Tropical Depression Josephine weakened into a trough of low pressure heading toward the northern Atlantic today and is no longer considered a threat to Bermuda.

But as we head into the peak hurricane season period, forecasters at the National Hurricane Center tracked two new tropical waves with potential for development on Sunday.

As of 5pm this evening, Josephine was located about 255 miles northwest of the northern Leeward Islands, and 175 miles northeast of San Juan, Puerto Rico, with maximum sustained winds of 35mph, the storm continued to move WNW at 1mph.

Forecasters say the remnants of Josephine are forecast to bend northeastward Tuesday and Wednesday — avoiding Florida, but putting Bermuda in its sights.

Tropical Storm Josephine - 11 a.m. update
Image: National Hurricane Center

Isolated minor flooding is possible in Puerto Rico through Monday.

Meanwhile, Kyle, which was a tropical cyclone, weakened in both strength and forward movement speed, according to the NHC’s 5am advisory. It was last located about 545 southwest of Cape Race, Newfoundland with maximum sustained winds at 40 mph as the storm moved east and away from the US coast at 31mph.Post-Tropical Cyclone Kyle - 5 a.m. updateImage: National Hurricane Center

Forecasters said its “general motion is expected to continue through Monday” before it dissipates.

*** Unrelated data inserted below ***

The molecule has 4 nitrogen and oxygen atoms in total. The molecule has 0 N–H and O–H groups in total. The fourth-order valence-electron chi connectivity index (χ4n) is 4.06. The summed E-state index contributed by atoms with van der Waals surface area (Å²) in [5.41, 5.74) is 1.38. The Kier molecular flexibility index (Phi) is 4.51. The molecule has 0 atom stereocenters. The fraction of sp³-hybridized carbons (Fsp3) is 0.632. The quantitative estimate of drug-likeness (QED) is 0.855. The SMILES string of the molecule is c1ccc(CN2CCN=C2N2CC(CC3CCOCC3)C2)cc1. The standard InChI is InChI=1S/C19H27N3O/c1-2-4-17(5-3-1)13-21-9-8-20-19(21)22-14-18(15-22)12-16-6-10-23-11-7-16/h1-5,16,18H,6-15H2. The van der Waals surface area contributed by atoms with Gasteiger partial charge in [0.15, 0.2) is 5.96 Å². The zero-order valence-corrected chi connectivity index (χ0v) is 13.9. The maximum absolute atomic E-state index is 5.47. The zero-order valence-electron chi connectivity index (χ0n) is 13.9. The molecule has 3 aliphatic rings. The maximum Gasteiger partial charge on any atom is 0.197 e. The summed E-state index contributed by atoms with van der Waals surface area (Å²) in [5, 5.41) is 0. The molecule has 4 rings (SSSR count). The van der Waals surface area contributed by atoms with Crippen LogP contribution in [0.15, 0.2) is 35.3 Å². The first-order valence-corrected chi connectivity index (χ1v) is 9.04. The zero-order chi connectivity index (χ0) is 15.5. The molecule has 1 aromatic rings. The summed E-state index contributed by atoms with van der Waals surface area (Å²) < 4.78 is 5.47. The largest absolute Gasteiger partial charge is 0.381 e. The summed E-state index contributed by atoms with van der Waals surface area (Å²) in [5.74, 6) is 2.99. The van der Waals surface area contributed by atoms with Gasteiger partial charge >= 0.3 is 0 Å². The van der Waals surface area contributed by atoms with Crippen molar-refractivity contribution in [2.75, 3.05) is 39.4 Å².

The hurricane center is also keeping a close eye on two other tropical waves making noise in the Atlantic.

The first, described as “fast-moving”, was producing a small area of disorganized showers and thunderstorms about 700 miles east of the Windward Islands, the NHC said.

“This system is expected to move westward at 20mph during the next few days, and that fast speed is likely to limit development while the system approaches the Windward and northern Leeward Islands today and Monday and moves across the Caribbean Sea on Tuesday”, forecasters said in a 2pm advisory on Sunday.

Favourable development conditions may be present during the middle to latter part of the coming week, the center said, with up to a 20 percent chance in the next 48 hours, and up to 40 percent in the next five days.

The second wave was producing a large area of clouds and showers west off the coast of Africa, and is expected to head west at 15 to 20mph in the next few days, the NHC said.

The chances of formation within the next hours are near 0 percent, but up to 40 percent in the next five days.

Another tropical wave has formed just off the coast of West Africa, heading west. But it not expected to develop significantly within the next 48 hours.